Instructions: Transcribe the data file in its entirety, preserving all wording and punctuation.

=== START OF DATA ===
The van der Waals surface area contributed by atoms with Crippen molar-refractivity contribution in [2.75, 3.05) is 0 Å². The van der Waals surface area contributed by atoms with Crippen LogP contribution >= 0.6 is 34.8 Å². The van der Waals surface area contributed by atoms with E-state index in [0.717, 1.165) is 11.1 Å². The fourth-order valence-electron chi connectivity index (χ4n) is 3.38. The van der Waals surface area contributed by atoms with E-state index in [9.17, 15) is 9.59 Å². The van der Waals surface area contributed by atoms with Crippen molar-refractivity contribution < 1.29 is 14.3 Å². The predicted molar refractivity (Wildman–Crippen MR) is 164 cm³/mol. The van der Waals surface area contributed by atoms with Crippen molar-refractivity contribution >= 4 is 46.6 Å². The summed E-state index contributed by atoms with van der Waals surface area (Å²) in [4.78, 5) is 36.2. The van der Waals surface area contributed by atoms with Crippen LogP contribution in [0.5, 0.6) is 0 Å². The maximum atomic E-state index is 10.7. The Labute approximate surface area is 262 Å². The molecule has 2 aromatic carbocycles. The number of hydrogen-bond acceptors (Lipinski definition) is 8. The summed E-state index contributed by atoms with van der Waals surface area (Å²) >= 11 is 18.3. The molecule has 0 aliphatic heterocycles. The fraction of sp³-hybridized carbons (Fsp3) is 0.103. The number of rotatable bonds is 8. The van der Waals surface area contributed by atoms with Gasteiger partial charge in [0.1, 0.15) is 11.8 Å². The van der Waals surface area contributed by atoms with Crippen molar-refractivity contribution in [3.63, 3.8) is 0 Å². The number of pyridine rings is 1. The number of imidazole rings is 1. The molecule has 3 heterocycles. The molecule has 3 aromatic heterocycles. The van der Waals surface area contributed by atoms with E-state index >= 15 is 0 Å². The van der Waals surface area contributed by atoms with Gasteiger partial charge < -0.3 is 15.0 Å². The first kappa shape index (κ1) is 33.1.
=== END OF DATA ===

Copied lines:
The van der Waals surface area contributed by atoms with Crippen molar-refractivity contribution in [2.75, 3.05) is 0 Å². The van der Waals surface area contributed by atoms with Crippen LogP contribution >= 0.6 is 34.8 Å². The van der Waals surface area contributed by atoms with E-state index in [0.717, 1.165) is 11.1 Å². The fourth-order valence-electron chi connectivity index (χ4n) is 3.38. The van der Waals surface area contributed by atoms with E-state index in [9.17, 15) is 9.59 Å². The van der Waals surface area contributed by atoms with Crippen molar-refractivity contribution < 1.29 is 14.3 Å². The predicted molar refractivity (Wildman–Crippen MR) is 164 cm³/mol. The van der Waals surface area contributed by atoms with Crippen molar-refractivity contribution >= 4 is 46.6 Å². The summed E-state index contributed by atoms with van der Waals surface area (Å²) in [4.78, 5) is 36.2. The van der Waals surface area contributed by atoms with Crippen LogP contribution in [0.5, 0.6) is 0 Å². The maximum atomic E-state index is 10.7. The Labute approximate surface area is 262 Å². The molecule has 2 aromatic carbocycles. The number of hydrogen-bond acceptors (Lipinski definition) is 8. The summed E-state index contributed by atoms with van der Waals surface area (Å²) >= 11 is 18.3. The molecule has 0 aliphatic heterocycles. The fraction of sp³-hybridized carbons (Fsp3) is 0.103. The number of rotatable bonds is 8. The van der Waals surface area contributed by atoms with Gasteiger partial charge in [0.1, 0.15) is 11.8 Å². The van der Waals surface area contributed by atoms with Crippen molar-refractivity contribution in [3.63, 3.8) is 0 Å². The number of pyridine rings is 1. The number of imidazole rings is 1. The molecule has 3 heterocycles. The molecule has 3 aromatic heterocycles. The van der Waals surface area contributed by atoms with E-state index >= 15 is 0 Å². The van der Waals surface area contributed by atoms with Gasteiger partial charge < -0.3 is 15.0 Å². The first kappa shape index (κ1) is 33.1.